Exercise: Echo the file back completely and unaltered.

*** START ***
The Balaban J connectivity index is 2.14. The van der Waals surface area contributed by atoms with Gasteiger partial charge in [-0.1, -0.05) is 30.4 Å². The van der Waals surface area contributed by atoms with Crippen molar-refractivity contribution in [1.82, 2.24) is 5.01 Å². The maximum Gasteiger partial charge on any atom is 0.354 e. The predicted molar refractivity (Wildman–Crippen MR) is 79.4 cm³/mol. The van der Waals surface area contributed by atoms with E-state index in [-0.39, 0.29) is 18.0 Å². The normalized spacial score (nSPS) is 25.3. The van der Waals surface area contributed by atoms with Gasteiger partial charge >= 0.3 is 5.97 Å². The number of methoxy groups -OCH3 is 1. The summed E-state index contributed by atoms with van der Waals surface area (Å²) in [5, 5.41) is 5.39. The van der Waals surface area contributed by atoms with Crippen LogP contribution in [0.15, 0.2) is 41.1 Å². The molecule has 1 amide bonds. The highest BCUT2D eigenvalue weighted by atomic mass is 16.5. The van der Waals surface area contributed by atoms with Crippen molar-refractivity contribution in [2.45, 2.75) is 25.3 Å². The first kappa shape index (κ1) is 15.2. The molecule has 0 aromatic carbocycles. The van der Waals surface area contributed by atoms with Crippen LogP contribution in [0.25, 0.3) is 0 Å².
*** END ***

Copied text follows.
The Balaban J connectivity index is 2.14. The van der Waals surface area contributed by atoms with Gasteiger partial charge in [-0.1, -0.05) is 30.4 Å². The van der Waals surface area contributed by atoms with Crippen molar-refractivity contribution in [1.82, 2.24) is 5.01 Å². The maximum Gasteiger partial charge on any atom is 0.354 e. The predicted molar refractivity (Wildman–Crippen MR) is 79.4 cm³/mol. The van der Waals surface area contributed by atoms with E-state index in [-0.39, 0.29) is 18.0 Å². The normalized spacial score (nSPS) is 25.3. The van der Waals surface area contributed by atoms with Gasteiger partial charge >= 0.3 is 5.97 Å². The number of methoxy groups -OCH3 is 1. The summed E-state index contributed by atoms with van der Waals surface area (Å²) in [5, 5.41) is 5.39. The van der Waals surface area contributed by atoms with Crippen LogP contribution in [0.15, 0.2) is 41.1 Å². The molecule has 1 amide bonds. The highest BCUT2D eigenvalue weighted by atomic mass is 16.5. The van der Waals surface area contributed by atoms with Crippen molar-refractivity contribution in [2.45, 2.75) is 25.3 Å². The first kappa shape index (κ1) is 15.2. The molecule has 0 aromatic carbocycles. The van der Waals surface area contributed by atoms with Crippen LogP contribution in [0.25, 0.3) is 0 Å².